Thursday, December 26, 2019

Christmas 2019

Christmas Eve we had Daniel and Emily over; Emily's family typically spends hours making spaghetti and meatballs. I gave over the kitchen to her and she went to work and made the best spaghetti and meatballs I've ever had. I made some roasted brussel sprouts with shallots and garlic, green salad, and a flourless chocolate cake as well as a ginger-pear punch. It was a delicious Christmas dinner and the chocolate cake even turned out well! Also, bonus, Mal loved the brussel sprouts and asked for seconds.

Afterward we all watched A Christmas Carol together. Normally we would have hot chocolate during this, but we were all quite stuffed from our dinner and the chocolate cake so skipped that this year. Everyone headed out/off to bed and Ryan and I stayed up to prep for Christmas Day.

We started with the boys hanging out in our room while Ryan and I got ready, then stockings and our traditional breakfast. Then regular present-opening. Mal got a kindle, Gareth got Mario Maker 2.

At our friends' white elephant party, Mal had grabbed a bow, stuck it on himself and declared, "I'm a present for today!". He repeated this with three bows Christmas morning and curled up in a ball on the floor and made me pick him up to "open" him.

Then he made a hat out of the top of Ryan's present packaging.

I was pretty proud of my gift for Ryan. Managed to stump him when he was opening it. After he got the wrapping off, he saw it had been shipped from England, which only stumped him more. When he was a kid, they'd had the vinyl album for Jeff Wayne's War of the Worlds musical (Ryan will play this sometimes for us all; I rather enjoy it). He would spend a good chunk of time staring at the album art, particularly the pieces by Geoff Taylor.

Image result for war of the worlds album art

Image result for war of the worlds album art

He'd pulled these images up online a couple times in the past year. I decided to see if I could find any of the artwork. Turns out it's pretty hard to find, but I found reference to a limited edition run of prints from several years back. Found the artist's website and they were on there, but with no price information or any indication if any were left. So I emailed the artist and there were some left, so I ordered a set from him. I debated getting them framed before gifting them to Ryan, but realized they wouldn't be ready before Christmas, so we'll take them to the framer sometime this next week.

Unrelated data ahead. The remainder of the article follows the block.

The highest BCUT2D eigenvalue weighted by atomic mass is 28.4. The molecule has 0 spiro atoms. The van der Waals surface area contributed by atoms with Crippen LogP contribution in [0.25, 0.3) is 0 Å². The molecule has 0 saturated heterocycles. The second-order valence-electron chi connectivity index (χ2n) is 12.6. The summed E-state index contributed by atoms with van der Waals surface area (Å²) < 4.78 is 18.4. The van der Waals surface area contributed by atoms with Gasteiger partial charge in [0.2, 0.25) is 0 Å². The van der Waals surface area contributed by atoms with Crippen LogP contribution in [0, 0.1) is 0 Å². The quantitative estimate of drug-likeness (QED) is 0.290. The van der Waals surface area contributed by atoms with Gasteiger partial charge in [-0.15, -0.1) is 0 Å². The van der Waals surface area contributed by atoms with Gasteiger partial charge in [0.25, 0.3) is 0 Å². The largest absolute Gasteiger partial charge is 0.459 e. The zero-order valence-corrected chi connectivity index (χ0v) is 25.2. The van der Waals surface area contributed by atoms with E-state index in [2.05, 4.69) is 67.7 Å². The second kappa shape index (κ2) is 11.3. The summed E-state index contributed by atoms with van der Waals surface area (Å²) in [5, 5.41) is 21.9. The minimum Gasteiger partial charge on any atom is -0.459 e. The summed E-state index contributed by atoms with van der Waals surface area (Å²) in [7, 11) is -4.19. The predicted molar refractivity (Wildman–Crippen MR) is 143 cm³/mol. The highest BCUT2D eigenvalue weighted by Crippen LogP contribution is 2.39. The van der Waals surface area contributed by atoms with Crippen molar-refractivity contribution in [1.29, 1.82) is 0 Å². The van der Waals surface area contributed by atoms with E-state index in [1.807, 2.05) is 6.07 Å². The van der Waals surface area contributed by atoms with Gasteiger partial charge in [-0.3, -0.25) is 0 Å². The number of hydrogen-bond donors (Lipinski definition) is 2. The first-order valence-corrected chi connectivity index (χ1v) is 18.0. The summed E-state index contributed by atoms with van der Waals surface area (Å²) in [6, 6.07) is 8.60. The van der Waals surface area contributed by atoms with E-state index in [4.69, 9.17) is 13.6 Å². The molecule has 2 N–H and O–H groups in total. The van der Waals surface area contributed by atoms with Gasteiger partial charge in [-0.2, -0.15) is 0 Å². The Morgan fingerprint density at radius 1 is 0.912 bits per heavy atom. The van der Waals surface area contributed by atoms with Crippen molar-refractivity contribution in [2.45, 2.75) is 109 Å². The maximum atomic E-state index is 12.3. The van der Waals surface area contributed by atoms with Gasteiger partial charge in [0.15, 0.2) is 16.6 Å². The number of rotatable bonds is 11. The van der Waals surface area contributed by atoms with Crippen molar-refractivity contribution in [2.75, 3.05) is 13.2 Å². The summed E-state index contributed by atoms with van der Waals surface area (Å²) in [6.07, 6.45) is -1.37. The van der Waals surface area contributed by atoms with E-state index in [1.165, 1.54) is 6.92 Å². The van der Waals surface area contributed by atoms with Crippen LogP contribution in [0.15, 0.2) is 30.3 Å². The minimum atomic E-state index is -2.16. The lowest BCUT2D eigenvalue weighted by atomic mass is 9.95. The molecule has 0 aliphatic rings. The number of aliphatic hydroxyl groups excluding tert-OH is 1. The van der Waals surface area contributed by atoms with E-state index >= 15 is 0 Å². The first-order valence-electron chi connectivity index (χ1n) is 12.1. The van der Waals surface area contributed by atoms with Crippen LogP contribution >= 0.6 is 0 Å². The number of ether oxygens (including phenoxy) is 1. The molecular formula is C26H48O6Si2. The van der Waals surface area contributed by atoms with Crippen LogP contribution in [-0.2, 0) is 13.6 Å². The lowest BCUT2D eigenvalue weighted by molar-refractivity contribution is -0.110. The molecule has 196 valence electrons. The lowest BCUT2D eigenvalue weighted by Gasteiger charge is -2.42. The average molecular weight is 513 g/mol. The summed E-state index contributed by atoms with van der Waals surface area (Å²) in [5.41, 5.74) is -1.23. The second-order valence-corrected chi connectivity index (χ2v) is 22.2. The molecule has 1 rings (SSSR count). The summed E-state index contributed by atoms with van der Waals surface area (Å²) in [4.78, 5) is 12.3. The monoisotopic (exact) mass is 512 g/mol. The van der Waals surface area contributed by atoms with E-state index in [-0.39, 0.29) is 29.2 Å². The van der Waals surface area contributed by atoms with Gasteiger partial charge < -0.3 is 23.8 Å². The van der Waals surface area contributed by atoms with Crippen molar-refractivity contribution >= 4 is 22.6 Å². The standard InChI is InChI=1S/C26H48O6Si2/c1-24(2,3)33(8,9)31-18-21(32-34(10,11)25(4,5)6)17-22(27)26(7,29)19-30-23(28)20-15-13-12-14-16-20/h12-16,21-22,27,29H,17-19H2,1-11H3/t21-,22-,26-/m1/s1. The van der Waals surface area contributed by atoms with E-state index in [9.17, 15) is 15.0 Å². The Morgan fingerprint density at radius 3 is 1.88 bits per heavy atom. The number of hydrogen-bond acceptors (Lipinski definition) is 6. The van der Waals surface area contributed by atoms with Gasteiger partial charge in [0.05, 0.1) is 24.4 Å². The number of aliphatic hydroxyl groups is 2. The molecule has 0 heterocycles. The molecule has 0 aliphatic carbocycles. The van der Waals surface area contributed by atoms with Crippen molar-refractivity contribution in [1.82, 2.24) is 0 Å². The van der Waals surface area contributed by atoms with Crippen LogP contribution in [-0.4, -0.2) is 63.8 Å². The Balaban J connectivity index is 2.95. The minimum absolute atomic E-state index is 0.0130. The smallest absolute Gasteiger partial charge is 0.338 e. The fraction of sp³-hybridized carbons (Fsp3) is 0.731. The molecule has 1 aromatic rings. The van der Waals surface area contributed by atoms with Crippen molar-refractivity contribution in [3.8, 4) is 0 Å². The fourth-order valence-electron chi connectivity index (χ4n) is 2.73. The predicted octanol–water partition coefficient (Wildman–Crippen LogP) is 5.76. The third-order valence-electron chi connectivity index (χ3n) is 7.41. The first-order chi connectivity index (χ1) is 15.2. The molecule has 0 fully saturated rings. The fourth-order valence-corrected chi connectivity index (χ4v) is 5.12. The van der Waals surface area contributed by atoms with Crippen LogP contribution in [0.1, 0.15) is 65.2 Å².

We also received a delightful book to add to our "children's" book collection. Mal, who won't watch Dr. Who because it's too scary and who claimed to have difficulty sleeping after watching A Christmas Carol, loves these sorts of books. We all got a good laugh out of the first story about a malicious playground.

Emily and Daniel came over in the afternoon and we made some GF sugar cookies, enjoyed various family video chats, and just generally enjoyed one another's company. Merry Christmas!

Saturday, December 14, 2019


It's been a little off-feeling to have Thanksgiving at the very end of November and thus have just a couple days between it and the start of Christmas season. The past couple weeks have passed by in a whirlwind. This past weekend we went out looking for a tree. We started at a lot just a few blocks away, but quickly discovered that while their trees were inexpensive ($35!!), there was perhaps a reason for that. They were almost out of anything over 5 feet, didn't have much supply in our favorite type of tree, and what they did have was a little sad-looking (and short). They promised they would be getting more trees in the next day, but we had set the time aside for this that day and couldn't wait. So off to Swanson's we went. Where the trees are more expensive, but you're guaranteed a certain level of quality and decent selection.

There, we found a tree in just a couple minutes, paid for it, they loaded it on the car, and we were on our way. And for the first time in years, we managed to get the tree up, lights on, and ornaments on all in the same day!

Saturday, November 30, 2019